SIDE NOTE: This is the first occasion where I have tried to analysis my system more deeply, your feedback on how I did would be greatly appreciated 🙂

“Practise makes perfect!”

Sunday League football is brimming with clichés, metaphors and expletives, but very few are more profound than “practise makes perfect” because it can also be carried over to life (and of course Football Manager). If you decide to give this system a go on your save my advice to you is to heavily focus on tactical training until the tactic is at least familiar!


It is always good to aim for perfection, but don’t ever expect it – and certainly not instantaneously! Cracking a tactic takes time and tweaking, your team will be more likely to prosper if they are familiar with their formation – its common sense really…

“Into the Deloran! Enghances et al…” 

I plan to bring out more variants of this system as I move forwards with it with Inter Madrid, my plan being to make subtle changes to the very top! The first change that I intend on making is the implementation of an enghance because of its ability to work between the lines as a play-maker, something that will certainly help this system’s offensive capacity…


My 4-1-2-1-2 system is available for your perusal and usage, just follow the instructions stated below and its yours!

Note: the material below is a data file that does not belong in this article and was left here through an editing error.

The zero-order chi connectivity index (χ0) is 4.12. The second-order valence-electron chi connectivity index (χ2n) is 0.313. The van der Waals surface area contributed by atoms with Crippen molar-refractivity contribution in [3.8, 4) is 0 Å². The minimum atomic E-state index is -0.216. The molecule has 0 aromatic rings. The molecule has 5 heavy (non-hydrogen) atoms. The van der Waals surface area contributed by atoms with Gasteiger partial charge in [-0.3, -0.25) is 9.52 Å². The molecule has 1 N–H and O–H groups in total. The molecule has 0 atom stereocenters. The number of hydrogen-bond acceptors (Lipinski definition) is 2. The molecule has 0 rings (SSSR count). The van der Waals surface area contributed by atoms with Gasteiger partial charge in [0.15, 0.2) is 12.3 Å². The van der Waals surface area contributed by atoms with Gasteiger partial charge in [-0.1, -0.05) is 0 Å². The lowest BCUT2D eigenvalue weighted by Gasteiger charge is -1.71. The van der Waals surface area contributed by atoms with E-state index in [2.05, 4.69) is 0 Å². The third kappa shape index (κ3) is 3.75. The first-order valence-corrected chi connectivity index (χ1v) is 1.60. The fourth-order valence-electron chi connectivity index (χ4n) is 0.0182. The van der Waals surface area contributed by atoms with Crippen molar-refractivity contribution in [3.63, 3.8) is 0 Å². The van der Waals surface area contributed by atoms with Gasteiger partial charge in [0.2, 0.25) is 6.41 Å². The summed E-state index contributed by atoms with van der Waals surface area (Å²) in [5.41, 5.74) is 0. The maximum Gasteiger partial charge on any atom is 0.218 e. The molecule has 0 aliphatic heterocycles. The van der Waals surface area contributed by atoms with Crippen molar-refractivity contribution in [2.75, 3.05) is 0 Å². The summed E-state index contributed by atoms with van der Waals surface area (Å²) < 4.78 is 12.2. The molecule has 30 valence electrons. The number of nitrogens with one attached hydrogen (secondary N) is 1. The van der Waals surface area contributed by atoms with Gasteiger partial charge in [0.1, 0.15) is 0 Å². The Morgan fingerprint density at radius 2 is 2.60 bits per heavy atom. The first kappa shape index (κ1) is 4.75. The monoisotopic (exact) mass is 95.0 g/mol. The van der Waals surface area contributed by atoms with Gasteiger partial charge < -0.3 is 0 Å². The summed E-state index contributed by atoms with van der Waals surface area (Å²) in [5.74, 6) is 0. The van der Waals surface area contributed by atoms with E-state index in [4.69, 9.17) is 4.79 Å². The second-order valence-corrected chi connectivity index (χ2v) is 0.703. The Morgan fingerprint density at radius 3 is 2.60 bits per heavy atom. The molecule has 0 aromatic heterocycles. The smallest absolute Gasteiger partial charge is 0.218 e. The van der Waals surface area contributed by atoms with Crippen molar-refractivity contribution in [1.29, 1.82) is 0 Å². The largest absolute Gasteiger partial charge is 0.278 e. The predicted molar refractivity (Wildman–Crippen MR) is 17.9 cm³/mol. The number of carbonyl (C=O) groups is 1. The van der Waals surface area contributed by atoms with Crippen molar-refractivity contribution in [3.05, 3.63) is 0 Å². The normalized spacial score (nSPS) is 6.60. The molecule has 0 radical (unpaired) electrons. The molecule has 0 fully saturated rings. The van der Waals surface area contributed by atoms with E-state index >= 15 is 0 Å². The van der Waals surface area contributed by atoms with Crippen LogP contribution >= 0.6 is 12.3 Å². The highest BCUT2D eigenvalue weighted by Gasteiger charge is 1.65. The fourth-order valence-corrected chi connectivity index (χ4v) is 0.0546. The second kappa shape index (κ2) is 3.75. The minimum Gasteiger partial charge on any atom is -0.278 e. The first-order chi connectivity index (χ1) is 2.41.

• Follow the link to MediaFire – a fantastic, safe data sharing site – and download the file.
  • Place the FMF document into: Sports Interactive – Football Manager 2016 – Tactics
  • Finally, load up your save; go to the tactics screen; and load up ‘Luke’s 4-1-2-1-2′!

I hope that my tactic brings you success on your quest for eternal glory on Football Manager 2016, and if you would like to update me – and many other fellow FM Addicts – on your progress do not hesitate to follow us on Twitter; join our Facebook Group; or comment on my Page’s Wall! Besides that: thanks for visiting…

There are 11 comments left Go To Comment

  1. Kevin6666 /

    what OI do you use?

    1. Luke / Post Author

      Not too sure what you mean by that Kevin?

  2. aworldexpedition /

    OI is short for opponent intstuctions

    1. Luke / Post Author

      Oh! I always tackle harder on every one of their players! That’s about it really, I stick to my assistant’s advice,.

  3. Kerem Demirsoylu /

    do you think this will work with Everton?

    1. Luke / Post Author

      As I have said: this isn’t a plug and play tactic – but with your players it should work well.

  4. Crago /

    Going to give it a try with stoke in 3rd season lots of different players I’ll let you how I get on

    1. Luke / Post Author

      Nice! All the best mate!

  5. alfalupus /


  6. Shelby Alright /

    Hey Luke. You got a few formations written up -e.g. 5-3-2, this one 4-1-2-1-2 and that unfinished strikerless combo 4-2-1-3. They all read nicely and all make me want to follow your themes. I Can’t decide between ’em except maybe this one appeals a tad more.
    Which one have you enjoyed more?

    1. Luke / Post Author

      Personally – I’m a huge fan of the 4-3-3, it’s by far the most successful and easiest to tinker. This would be second with the 532 in third!

      Strikerless was great fun, but the save file unfortunately corrupted!

      Glad you’ve enjoyed the articles – they’re what I like to write.